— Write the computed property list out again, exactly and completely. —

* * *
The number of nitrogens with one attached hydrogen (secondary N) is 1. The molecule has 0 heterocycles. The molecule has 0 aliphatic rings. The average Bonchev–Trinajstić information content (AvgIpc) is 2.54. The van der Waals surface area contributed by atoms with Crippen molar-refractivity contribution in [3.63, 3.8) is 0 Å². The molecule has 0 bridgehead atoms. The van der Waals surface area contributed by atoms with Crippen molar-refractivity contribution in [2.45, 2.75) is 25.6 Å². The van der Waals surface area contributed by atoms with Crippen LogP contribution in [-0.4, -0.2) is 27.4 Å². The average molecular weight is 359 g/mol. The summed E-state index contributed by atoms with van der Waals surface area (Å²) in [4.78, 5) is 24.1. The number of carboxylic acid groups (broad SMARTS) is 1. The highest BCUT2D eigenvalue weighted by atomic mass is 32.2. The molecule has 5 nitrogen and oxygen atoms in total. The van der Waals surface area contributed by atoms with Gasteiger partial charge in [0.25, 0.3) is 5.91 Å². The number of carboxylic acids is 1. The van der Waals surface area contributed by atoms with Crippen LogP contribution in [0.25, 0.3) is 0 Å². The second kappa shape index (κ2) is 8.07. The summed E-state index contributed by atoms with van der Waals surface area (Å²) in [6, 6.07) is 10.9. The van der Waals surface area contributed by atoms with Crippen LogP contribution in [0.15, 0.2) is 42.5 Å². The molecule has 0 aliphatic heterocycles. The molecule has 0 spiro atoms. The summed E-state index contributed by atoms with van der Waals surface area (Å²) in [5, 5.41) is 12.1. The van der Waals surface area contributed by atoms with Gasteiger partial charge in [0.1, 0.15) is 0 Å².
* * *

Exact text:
The number of nitrogens with one attached hydrogen (secondary N) is 1. The molecule has 0 heterocycles. The molecule has 0 aliphatic rings. The average Bonchev–Trinajstić information content (AvgIpc) is 2.54. The van der Waals surface area contributed by atoms with Crippen molar-refractivity contribution in [3.63, 3.8) is 0 Å². The molecule has 0 bridgehead atoms. The van der Waals surface area contributed by atoms with Crippen molar-refractivity contribution in [2.45, 2.75) is 25.6 Å². The van der Waals surface area contributed by atoms with Crippen LogP contribution in [-0.4, -0.2) is 27.4 Å². The average molecular weight is 359 g/mol. The summed E-state index contributed by atoms with van der Waals surface area (Å²) in [4.78, 5) is 24.1. The number of carboxylic acid groups (broad SMARTS) is 1. The highest BCUT2D eigenvalue weighted by atomic mass is 32.2. The molecule has 5 nitrogen and oxygen atoms in total. The van der Waals surface area contributed by atoms with Gasteiger partial charge in [0.25, 0.3) is 5.91 Å². The number of carboxylic acids is 1. The van der Waals surface area contributed by atoms with Crippen LogP contribution in [0.25, 0.3) is 0 Å². The second kappa shape index (κ2) is 8.07. The summed E-state index contributed by atoms with van der Waals surface area (Å²) in [6, 6.07) is 10.9. The van der Waals surface area contributed by atoms with Crippen LogP contribution in [0.15, 0.2) is 42.5 Å². The molecule has 0 aliphatic heterocycles. The molecule has 0 spiro atoms. The summed E-state index contributed by atoms with van der Waals surface area (Å²) in [5, 5.41) is 12.1. The van der Waals surface area contributed by atoms with Gasteiger partial charge in [0.1, 0.15) is 0 Å².